A preliminary anonymous multiple-choice questionnaire was administered before the training to evaluate the knowledge of the participating professionals.

Following the training, a second anonymous questionnaire was completed by the participants to assess their satisfaction and the relevance of the training topic. Participants were asked to rate their satisfaction using a Likert scale, with scores ranging from 1 (“lowest satisfaction”) to 9 (“highest satisfaction”).

The numerical variable was subdivided into 3 items:

1–3 corresponds to “Not Satisfied.

4–6 corresponds to “Moderately Satisfied.

7–9 corresponds to “Very Satisfied.

After a span of two months and during the final week of the internship, two additional questionnaires were distributed to the staff, evaluating phone calls using the SBAR tool. One questionnaire was designed for the calling professional, and the other for the called professional. It’s important to note that a healthcare worker could respond to both questionnaires if they were involved in both situations (as the caller and the called party). The completed questionnaires were then collected with the assistance of the department secretary.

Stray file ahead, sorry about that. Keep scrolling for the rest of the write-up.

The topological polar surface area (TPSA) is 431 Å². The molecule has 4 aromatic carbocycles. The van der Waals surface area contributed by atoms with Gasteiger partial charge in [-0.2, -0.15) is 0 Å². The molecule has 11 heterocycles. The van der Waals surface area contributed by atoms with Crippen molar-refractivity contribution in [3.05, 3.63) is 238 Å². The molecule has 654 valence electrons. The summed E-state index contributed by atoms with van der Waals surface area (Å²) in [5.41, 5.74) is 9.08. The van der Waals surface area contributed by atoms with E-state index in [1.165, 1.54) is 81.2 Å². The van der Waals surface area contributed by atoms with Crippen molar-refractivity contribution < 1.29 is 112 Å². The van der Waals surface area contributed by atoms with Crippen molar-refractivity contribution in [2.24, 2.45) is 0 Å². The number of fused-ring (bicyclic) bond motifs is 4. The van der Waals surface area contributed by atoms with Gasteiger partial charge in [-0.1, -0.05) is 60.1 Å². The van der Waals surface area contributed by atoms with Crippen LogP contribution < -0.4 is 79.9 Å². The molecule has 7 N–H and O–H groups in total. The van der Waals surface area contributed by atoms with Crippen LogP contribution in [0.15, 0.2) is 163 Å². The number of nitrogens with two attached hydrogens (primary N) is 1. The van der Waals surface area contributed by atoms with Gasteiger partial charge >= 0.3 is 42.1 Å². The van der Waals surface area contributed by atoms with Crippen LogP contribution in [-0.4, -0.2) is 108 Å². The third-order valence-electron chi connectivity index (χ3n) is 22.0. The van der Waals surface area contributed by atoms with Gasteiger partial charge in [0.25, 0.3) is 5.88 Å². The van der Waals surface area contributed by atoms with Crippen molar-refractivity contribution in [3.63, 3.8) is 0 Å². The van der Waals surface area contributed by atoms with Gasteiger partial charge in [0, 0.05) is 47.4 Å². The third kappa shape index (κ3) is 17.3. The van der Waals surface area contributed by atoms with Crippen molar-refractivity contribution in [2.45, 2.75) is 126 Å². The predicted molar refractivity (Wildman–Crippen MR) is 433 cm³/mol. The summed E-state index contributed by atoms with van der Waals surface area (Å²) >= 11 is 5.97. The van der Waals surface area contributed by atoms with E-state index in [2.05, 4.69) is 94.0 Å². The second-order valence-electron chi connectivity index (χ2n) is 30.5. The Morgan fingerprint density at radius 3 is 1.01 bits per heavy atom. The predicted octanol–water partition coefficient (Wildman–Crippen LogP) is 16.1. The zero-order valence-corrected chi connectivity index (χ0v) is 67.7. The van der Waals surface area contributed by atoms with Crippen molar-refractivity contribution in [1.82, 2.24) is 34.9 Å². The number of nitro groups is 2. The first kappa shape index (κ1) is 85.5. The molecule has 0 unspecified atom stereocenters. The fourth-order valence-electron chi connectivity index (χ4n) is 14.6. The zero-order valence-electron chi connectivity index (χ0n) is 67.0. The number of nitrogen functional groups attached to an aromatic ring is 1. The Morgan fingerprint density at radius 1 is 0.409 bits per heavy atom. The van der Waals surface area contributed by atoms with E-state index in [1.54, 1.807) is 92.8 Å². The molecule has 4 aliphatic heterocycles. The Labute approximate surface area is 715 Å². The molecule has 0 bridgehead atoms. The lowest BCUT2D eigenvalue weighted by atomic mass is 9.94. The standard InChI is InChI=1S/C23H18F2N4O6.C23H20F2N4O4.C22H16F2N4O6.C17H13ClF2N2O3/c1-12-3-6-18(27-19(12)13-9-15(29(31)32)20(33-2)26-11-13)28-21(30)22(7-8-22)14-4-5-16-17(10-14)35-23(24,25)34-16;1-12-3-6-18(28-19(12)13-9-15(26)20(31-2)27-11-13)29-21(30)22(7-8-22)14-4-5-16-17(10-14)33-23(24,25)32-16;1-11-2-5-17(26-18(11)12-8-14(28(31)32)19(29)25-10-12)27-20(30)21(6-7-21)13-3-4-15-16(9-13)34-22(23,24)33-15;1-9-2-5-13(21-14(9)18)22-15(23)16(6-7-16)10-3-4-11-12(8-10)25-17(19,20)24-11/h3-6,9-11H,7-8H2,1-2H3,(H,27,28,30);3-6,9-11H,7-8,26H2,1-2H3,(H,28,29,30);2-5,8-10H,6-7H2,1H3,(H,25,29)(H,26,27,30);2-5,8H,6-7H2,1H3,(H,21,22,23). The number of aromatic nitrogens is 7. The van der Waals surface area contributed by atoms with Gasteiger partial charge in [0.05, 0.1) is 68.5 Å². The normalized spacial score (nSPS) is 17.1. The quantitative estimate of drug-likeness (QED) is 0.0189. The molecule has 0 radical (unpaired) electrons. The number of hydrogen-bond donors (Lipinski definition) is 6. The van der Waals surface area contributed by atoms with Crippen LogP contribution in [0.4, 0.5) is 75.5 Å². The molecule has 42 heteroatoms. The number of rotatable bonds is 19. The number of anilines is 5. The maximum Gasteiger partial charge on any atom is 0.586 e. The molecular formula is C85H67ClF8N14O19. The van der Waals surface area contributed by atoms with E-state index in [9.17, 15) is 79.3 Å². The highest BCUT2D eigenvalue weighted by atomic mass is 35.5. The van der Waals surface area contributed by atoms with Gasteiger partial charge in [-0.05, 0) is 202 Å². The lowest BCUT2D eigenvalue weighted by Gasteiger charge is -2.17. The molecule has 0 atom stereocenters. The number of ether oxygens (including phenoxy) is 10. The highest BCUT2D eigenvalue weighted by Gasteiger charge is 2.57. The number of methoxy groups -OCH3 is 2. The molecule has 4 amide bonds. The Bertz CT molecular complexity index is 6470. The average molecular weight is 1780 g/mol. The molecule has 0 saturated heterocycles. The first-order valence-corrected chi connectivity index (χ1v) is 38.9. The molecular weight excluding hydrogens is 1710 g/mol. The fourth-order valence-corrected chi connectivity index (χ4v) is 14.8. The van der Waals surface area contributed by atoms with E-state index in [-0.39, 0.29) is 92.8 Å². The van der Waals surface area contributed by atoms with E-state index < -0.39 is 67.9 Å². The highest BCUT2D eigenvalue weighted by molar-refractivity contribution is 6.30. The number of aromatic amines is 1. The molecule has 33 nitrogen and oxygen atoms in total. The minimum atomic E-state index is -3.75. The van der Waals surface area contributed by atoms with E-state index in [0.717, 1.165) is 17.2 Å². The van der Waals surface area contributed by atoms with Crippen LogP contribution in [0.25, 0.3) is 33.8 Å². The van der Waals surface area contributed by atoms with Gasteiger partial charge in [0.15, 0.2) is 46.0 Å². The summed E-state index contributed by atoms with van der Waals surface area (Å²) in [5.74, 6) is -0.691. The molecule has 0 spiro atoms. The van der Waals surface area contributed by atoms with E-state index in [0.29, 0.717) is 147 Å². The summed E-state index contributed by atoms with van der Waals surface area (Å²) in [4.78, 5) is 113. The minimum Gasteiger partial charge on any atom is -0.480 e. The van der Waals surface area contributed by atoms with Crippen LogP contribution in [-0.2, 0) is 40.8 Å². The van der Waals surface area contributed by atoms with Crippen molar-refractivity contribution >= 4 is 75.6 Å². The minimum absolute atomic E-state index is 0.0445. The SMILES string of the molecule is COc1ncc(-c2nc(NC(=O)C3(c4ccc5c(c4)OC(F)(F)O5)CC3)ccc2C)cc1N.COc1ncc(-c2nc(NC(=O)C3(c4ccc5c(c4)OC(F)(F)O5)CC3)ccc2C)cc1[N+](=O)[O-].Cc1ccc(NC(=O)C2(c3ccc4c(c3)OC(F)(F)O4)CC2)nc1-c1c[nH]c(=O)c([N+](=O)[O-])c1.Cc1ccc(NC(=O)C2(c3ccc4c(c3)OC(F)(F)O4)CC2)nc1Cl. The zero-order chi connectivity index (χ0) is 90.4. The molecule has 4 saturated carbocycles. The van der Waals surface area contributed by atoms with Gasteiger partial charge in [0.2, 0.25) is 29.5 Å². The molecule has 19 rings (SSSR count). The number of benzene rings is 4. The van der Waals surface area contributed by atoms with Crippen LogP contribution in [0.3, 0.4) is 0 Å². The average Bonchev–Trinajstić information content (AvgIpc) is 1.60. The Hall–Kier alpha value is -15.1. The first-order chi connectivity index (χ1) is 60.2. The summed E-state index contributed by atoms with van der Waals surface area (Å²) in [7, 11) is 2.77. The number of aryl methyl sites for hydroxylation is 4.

All four questionnaires were based on the French adaptation of the Anglo-Saxon SBAR tool developed by the French National Authority for Health (HAS) [9].

Statistical analysis

The results were documented and analyzed using Excel. Percentages were computed for qualitative variables, while means, standard deviations, and the range of extreme values were calculated for quantitative variables.


Out of the entire staff in the gynaecology-obstetrics department, 62 healthcare personnel participated in the training. The average age of the participants was 27 ± 4 years, with age extremes ranging from 23 to 48 years. The sex ratio was 0.34 M/F. Medical trainee constituted the majority at 41.9%, followed by paramedics at 27.5%, including 14.5% represented by nurses (Fig. 1).

Fig. 1
figure 1

Percentage breakdown of training participants by professional group

Assessment of knowledge and practice of the SBAR tool

Concerning knowledge and practice before the training, it was observed that 89% of the participants had low knowledge of the SBAR tool, with only 1% possessing high knowledge of the tool. Additionally, 10% reported using the tool frequently, while 74.2% had never used it (Fig. 2).

Fig. 2
figure 2

Distribution of participants according to their knowledge of SBAR

Evaluation of the training

The majority of participants expressed positive sentiments towards the training, with 75.8% reporting enjoyment. Additionally, a significant percentage indicated interest in the training topic (83.9%), and the majority planned to implement changes in their practice by incorporating the SBAR tool in the future (80.7%) (Fig. 3).

Fig. 3
figure 3

Distribution of participants according to their appreciation of the training